After several months of searching for an affiliation with a larger health care provider, the Public Hospital District No. 4 board of commissioners unanimously voted to end discussions with Astria Health.
The board decided to discuss the potential options they have at a work study session before taking action on any other plans.
The process began in 2017 as the board hoped to affiliate or merge with a larger health care provider to receive financial and operational support. The hope would be to grow the services the hospital provides the Valley and help absorb the almost $100 million debt the hospital has in limited-tax general obligation bonds (LTGO) and revenue bonds.
Affiliation consultants Sarah Cave and Steve Huebner gave a status update to the board at their regular meeting on March 8. Cave and Huebner recommended the board end their discussions with Astria and move to a “Plan B” that would have the district begin discussions with organizations that showed interest but did not respond to the request for proposals, which include Multicare, Overlake, UW Medicine and Virginia Mason.
According to Cave, Plan B would also include reducing the amount of provisions and regarding the debt, service expansion, excess tax revenues and more.
Cave, describing the process, explained that on Oct. 26, the board voted to continue discussions with Astria and to draft a letter of intent as part of the due diligence process. A negotiation team was formed by commissioners Dariel Norris and David Speikers, the Snoqualmie Valley Hospital Superintendent Tom Parker, General Counsel Skip Houser, and the two affiliation consultants.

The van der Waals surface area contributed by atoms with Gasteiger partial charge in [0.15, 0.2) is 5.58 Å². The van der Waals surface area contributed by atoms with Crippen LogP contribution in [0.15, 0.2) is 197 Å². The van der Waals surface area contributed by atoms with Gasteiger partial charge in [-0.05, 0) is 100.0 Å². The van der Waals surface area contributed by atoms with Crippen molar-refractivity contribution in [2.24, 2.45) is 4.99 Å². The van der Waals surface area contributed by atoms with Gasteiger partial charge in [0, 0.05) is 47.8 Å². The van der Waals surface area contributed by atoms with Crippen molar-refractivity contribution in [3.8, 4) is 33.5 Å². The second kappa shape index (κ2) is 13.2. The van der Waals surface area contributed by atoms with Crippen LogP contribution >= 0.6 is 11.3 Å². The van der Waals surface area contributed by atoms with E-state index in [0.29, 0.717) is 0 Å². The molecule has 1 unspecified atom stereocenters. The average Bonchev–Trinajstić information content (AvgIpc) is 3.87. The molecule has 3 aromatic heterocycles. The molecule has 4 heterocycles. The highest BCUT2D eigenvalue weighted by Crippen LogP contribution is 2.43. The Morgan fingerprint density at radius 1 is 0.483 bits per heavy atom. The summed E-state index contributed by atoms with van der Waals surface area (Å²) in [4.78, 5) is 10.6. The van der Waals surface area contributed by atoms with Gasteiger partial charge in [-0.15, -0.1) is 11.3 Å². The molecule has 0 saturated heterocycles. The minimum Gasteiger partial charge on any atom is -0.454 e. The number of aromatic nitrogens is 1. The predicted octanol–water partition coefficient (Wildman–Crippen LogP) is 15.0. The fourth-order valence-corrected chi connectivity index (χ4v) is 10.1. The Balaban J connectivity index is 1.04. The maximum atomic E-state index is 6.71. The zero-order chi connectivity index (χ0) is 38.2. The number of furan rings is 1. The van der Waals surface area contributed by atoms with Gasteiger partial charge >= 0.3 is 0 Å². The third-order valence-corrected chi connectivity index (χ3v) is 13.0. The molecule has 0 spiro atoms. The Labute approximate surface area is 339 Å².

After several meetings, the letter of intent was put on hold for further analysis of the transaction structure that Astria proposed. The consultants requested Astria perform financial due diligence necessary to meet bondholder requirements and to begin negotiating the elements of the deal the district felt were important.
According to Cave, Astria’s response was not “in alignment” with the district’s goals for affiliation, which led to the recommendation to end affiliation discussions.
In discussion on the recommended motion, Commissioner Speikers expressed concern about moving on to Plan B, stating that more discussion is needed before making any other moves toward affiliation.
“I don’t think we should rush into Plan B immediately,” he said. “I think we should have, at the next board study session, to talk some more about potential options and I would like to hold off on the Plan B for that reason.”
Speikers made a motion to only discontinue discussions with Astria, which was approved unanimously. The board has agreed to meet at a work study session to discuss their next steps before moving on to any other alternative affiliation plans.
Speikers also was dissatisfied at the process conducted thus far. He said he did not think that the request for proposals process was going to work and that the board should facilitate a process with another consultant. Commissioner Gene Pollard agreed, stating that the district has already spent too much money on the consultants.
“We’ve spent $60 to 70,000 right now on consultants just in this iteration,” Pollard said. “That’s what they told us would be the total cost of their participation that would bring us to some kind of merger or affiliation. We are nowhere near there, we got one bid and we’ve spent at least $60,000.”
Commissioner and board President Dariel Norris closed out the meeting by talking about her discussion with a representative from Overlake about the affiliation.
“It was our debt, our debt was the issue for them,” she said. “We still have debt, but we also have a new facility and we also have money in the bank. Now we are in a different position we were in then … I think a work study would be a good time to (discuss the next steps).”